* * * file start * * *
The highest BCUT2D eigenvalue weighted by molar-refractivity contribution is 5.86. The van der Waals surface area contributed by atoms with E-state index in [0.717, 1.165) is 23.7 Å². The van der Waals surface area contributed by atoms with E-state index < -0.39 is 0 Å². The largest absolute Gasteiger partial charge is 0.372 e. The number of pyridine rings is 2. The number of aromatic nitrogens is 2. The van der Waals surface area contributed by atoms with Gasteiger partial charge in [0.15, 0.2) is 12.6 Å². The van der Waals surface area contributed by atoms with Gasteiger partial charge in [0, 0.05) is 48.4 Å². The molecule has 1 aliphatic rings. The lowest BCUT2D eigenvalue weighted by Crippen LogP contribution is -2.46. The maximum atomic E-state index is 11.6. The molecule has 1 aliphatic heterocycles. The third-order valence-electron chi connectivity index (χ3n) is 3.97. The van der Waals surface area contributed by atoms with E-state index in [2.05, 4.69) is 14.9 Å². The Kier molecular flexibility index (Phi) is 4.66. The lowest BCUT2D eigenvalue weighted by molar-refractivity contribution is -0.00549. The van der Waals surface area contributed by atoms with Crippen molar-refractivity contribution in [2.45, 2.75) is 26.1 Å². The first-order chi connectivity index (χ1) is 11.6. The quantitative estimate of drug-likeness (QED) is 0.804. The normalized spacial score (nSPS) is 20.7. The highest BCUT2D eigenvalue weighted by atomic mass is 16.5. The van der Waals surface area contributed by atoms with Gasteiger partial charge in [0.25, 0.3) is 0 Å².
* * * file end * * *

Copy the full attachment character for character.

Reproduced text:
The highest BCUT2D eigenvalue weighted by molar-refractivity contribution is 5.86. The van der Waals surface area contributed by atoms with E-state index in [0.717, 1.165) is 23.7 Å². The van der Waals surface area contributed by atoms with E-state index < -0.39 is 0 Å². The largest absolute Gasteiger partial charge is 0.372 e. The number of pyridine rings is 2. The number of aromatic nitrogens is 2. The van der Waals surface area contributed by atoms with Gasteiger partial charge in [0.15, 0.2) is 12.6 Å². The van der Waals surface area contributed by atoms with Gasteiger partial charge in [0, 0.05) is 48.4 Å². The molecule has 1 aliphatic rings. The lowest BCUT2D eigenvalue weighted by Crippen LogP contribution is -2.46. The maximum atomic E-state index is 11.6. The molecule has 1 aliphatic heterocycles. The third-order valence-electron chi connectivity index (χ3n) is 3.97. The van der Waals surface area contributed by atoms with E-state index in [2.05, 4.69) is 14.9 Å². The Kier molecular flexibility index (Phi) is 4.66. The lowest BCUT2D eigenvalue weighted by molar-refractivity contribution is -0.00549. The van der Waals surface area contributed by atoms with Crippen molar-refractivity contribution in [2.45, 2.75) is 26.1 Å². The first-order chi connectivity index (χ1) is 11.6. The quantitative estimate of drug-likeness (QED) is 0.804. The normalized spacial score (nSPS) is 20.7. The highest BCUT2D eigenvalue weighted by atomic mass is 16.5. The van der Waals surface area contributed by atoms with Gasteiger partial charge in [0.25, 0.3) is 0 Å².